Membership of sporting clubs or societies would not normally be required to be included in a declaration, though membership of a professional organisation should be included.
Process for members to declare interests
Members are responsible for informing the TGA of any interest that could give rise to an obligation to disclose in relation to a matter before the committee.
1. Declaration at time of application/expression of interest
Members of TGA's committees are appointed by the Minister for Health. For the purposes of considering whether a person is suitable for appointment to a committee, the TGA requests information about the range and nature of material interests a potential appointee has currently, material interests the potential appointee has had over the previous five years, or material interests that are, or may be, forthcoming. An assessment can then be made whether those interests would affect the person's ability to perform effectively his or her role on the committee if the person were to be appointed.
The TGA therefore requires a declaration of interests be provided with an application, or expression of interest, in relation to committee membership. The potential appointee is asked not only to provide information about existing pecuniary and non-pecuniary interests but also about likely future interests.
The TGA has to exercise caution with recommending appointees who already have interests and are likely to acquire or have interests in the future that would result in the person being unable to participate in matters likely to be considered by the relevant committee that are related to their field of expertise, so as to minimise the possibility of losing access to that expertise.
The TGA cannot prevent a member of one of its expert advisory committees from acquiring further interests during their membership. However there is an expectation that a person, who once appointed, acquires an interest of the kind that, if the person had the interest at the time of application, a recommendation would not have been made for their appointment, the member will consider resignation from the committee on the basis that the interest is not compatible with continuing membership. A member proposing to for instance, acquire shares in a company manufacturing or sponsoring therapeutic goods or to accept advisory board membership for that company, or take on a consultancy or other paid work with, or sponsorship from, such a company should consider their position and discuss it with the Chair of the committee, or the Deputy Secretary of the TGA.
Apart from being required to provide information about relevant interests, the potential appointee is asked to declare that they understand that if they are appointed they will be required to comply with the obligations in subregulation 42(4) to disclose an interest in matters coming before the committee and that in such cases the committee will have a discretion under subregulation 42(5) to determine the extent of their involvement in consideration of that matter.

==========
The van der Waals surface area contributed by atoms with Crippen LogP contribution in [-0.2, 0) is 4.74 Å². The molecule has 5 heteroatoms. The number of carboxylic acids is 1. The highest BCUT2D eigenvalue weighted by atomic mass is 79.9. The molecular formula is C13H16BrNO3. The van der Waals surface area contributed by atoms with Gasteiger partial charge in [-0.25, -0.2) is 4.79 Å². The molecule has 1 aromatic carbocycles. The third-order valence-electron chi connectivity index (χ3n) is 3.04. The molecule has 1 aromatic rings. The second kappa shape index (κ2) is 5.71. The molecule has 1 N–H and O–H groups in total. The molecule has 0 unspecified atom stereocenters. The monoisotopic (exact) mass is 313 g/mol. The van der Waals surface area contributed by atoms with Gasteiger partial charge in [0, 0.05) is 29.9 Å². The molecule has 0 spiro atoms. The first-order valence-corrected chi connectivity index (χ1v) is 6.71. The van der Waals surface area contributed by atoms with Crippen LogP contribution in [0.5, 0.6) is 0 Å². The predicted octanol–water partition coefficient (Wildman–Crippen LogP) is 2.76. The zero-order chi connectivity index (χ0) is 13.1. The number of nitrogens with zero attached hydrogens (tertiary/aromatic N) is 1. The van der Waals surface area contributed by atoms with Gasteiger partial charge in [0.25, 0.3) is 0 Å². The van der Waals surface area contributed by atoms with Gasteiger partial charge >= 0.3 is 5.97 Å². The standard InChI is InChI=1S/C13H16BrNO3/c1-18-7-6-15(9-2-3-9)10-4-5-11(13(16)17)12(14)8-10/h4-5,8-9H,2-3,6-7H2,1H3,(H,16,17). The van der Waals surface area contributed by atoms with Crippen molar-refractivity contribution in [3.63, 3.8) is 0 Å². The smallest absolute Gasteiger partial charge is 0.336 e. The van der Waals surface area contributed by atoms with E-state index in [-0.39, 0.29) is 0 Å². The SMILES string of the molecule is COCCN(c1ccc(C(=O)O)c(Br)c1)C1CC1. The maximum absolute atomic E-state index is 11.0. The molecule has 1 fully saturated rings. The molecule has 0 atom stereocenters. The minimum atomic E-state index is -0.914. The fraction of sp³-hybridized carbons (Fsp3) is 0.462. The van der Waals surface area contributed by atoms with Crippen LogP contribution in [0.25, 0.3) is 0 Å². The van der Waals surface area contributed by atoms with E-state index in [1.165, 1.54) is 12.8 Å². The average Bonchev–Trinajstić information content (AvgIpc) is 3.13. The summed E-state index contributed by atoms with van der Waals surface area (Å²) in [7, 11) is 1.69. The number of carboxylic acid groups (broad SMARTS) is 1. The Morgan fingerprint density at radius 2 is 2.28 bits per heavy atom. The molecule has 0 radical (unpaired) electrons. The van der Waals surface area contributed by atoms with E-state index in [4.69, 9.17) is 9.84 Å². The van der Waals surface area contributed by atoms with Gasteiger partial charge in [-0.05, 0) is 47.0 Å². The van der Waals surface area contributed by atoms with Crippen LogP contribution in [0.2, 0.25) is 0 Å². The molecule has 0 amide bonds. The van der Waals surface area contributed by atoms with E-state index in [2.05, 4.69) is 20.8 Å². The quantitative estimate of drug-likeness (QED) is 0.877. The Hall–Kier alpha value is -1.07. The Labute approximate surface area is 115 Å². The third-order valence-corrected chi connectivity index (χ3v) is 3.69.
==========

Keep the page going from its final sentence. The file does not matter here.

2. Declaration on appointment, followed by annual declarations
Within a month of being appointed (and in any event before the first meeting they attend), members (including the chairs) must complete a written declaration of their pecuniary, non-pecuniary and other personal interests. This should include those that, taking into account the nature of the committee's role, functions and responsibilities, may give rise to an obligation on the member to disclose an interest in a matter under subregulation 42(4).
Thereafter, members must complete a declaration of interest at least once a year. This declaration replaces any previous annual or meeting declaration. It should reflect the full range of relevant interests of the member as at the date the declaration is signed.
Common sense should apply in determining the level of detail required on a member's declaration of interest in relation to their business activities. Significant business activity should be listed, but an exhaustive list of minor business contacts is not required.
In relation to the declaration of the interests of members of the immediate family (see discussion above), a member can only declare interests of which they are aware.
As noted above, while members are not expected to declare the detailed nature of personal interests, such as medical conditions or religious beliefs on their annual form, members should be aware that they are required to declare an interest of this nature should an agenda item arise that would require it to be disclosed under Regulation 42(4) (see discussion above).
The relevant secretariat is responsible for the secure storage of the documentation referred to above. It should be noted that, depending on the nature of the information provided, a member's declaration of interest may be provided to the TGA Executive and/or Minister for further assessment.
3. Declarations of additional interests before or at meetings
To cover interests that arise between annual declarations, there are additional declaration of interest processes relating to each meeting (see below). Members should include any interests of the kind that should be included in an annual declaration that have been acquired or that have come into existence since the most recent annual or meeting declaration.
4. Ad-hoc declarations
Under the Deed of undertaking in relation to confidential information and conflict of interest (see below), members are required to undertake to notify the Commonwealth and the Chair of any additional interests in writing 'as soon as is reasonably practicable'. If a member becomes aware of such an interest and is not likely to be attending a meeting (and therefore completing a meeting declaration) in the near future, the member should inform the committee secretary directly in writing.